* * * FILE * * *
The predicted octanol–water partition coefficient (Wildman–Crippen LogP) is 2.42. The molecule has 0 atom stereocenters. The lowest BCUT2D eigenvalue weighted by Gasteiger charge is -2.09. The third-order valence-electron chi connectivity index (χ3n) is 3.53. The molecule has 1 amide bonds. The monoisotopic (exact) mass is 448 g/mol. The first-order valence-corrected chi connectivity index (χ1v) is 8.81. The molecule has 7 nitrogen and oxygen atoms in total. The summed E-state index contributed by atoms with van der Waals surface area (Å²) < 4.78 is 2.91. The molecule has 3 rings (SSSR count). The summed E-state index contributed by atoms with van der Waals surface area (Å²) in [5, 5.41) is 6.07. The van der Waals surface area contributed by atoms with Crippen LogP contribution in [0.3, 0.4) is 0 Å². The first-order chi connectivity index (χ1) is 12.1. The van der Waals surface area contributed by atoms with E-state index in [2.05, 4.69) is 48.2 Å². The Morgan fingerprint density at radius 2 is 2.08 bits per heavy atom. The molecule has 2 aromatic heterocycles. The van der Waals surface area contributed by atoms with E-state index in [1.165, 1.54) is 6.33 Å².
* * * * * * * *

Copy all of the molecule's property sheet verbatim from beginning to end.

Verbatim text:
The predicted octanol–water partition coefficient (Wildman–Crippen LogP) is 2.42. The molecule has 0 atom stereocenters. The lowest BCUT2D eigenvalue weighted by Gasteiger charge is -2.09. The third-order valence-electron chi connectivity index (χ3n) is 3.53. The molecule has 1 amide bonds. The monoisotopic (exact) mass is 448 g/mol. The first-order valence-corrected chi connectivity index (χ1v) is 8.81. The molecule has 7 nitrogen and oxygen atoms in total. The summed E-state index contributed by atoms with van der Waals surface area (Å²) < 4.78 is 2.91. The molecule has 3 rings (SSSR count). The summed E-state index contributed by atoms with van der Waals surface area (Å²) in [5, 5.41) is 6.07. The van der Waals surface area contributed by atoms with Crippen LogP contribution in [0.3, 0.4) is 0 Å². The first-order chi connectivity index (χ1) is 12.1. The van der Waals surface area contributed by atoms with E-state index in [2.05, 4.69) is 48.2 Å². The Morgan fingerprint density at radius 2 is 2.08 bits per heavy atom. The molecule has 2 aromatic heterocycles. The van der Waals surface area contributed by atoms with E-state index in [1.165, 1.54) is 6.33 Å².